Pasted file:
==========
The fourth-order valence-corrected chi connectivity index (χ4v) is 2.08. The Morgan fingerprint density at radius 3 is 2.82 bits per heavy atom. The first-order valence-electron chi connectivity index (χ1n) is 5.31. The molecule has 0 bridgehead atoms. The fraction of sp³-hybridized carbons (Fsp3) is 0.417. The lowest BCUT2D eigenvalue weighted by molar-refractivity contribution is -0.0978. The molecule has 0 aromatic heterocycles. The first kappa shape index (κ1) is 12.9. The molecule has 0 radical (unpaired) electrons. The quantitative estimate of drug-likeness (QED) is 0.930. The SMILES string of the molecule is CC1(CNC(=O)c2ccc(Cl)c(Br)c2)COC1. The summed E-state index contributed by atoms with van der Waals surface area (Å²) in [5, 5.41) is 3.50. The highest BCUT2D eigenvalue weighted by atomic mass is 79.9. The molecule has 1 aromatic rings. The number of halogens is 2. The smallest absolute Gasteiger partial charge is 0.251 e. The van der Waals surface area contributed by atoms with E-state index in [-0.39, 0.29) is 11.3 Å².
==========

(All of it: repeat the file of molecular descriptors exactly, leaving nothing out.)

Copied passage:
The fourth-order valence-corrected chi connectivity index (χ4v) is 2.08. The Morgan fingerprint density at radius 3 is 2.82 bits per heavy atom. The first-order valence-electron chi connectivity index (χ1n) is 5.31. The molecule has 0 bridgehead atoms. The fraction of sp³-hybridized carbons (Fsp3) is 0.417. The lowest BCUT2D eigenvalue weighted by molar-refractivity contribution is -0.0978. The molecule has 0 aromatic heterocycles. The first kappa shape index (κ1) is 12.9. The molecule has 0 radical (unpaired) electrons. The quantitative estimate of drug-likeness (QED) is 0.930. The SMILES string of the molecule is CC1(CNC(=O)c2ccc(Cl)c(Br)c2)COC1. The summed E-state index contributed by atoms with van der Waals surface area (Å²) in [5, 5.41) is 3.50. The highest BCUT2D eigenvalue weighted by atomic mass is 79.9. The molecule has 1 aromatic rings. The number of halogens is 2. The smallest absolute Gasteiger partial charge is 0.251 e. The van der Waals surface area contributed by atoms with E-state index in [-0.39, 0.29) is 11.3 Å².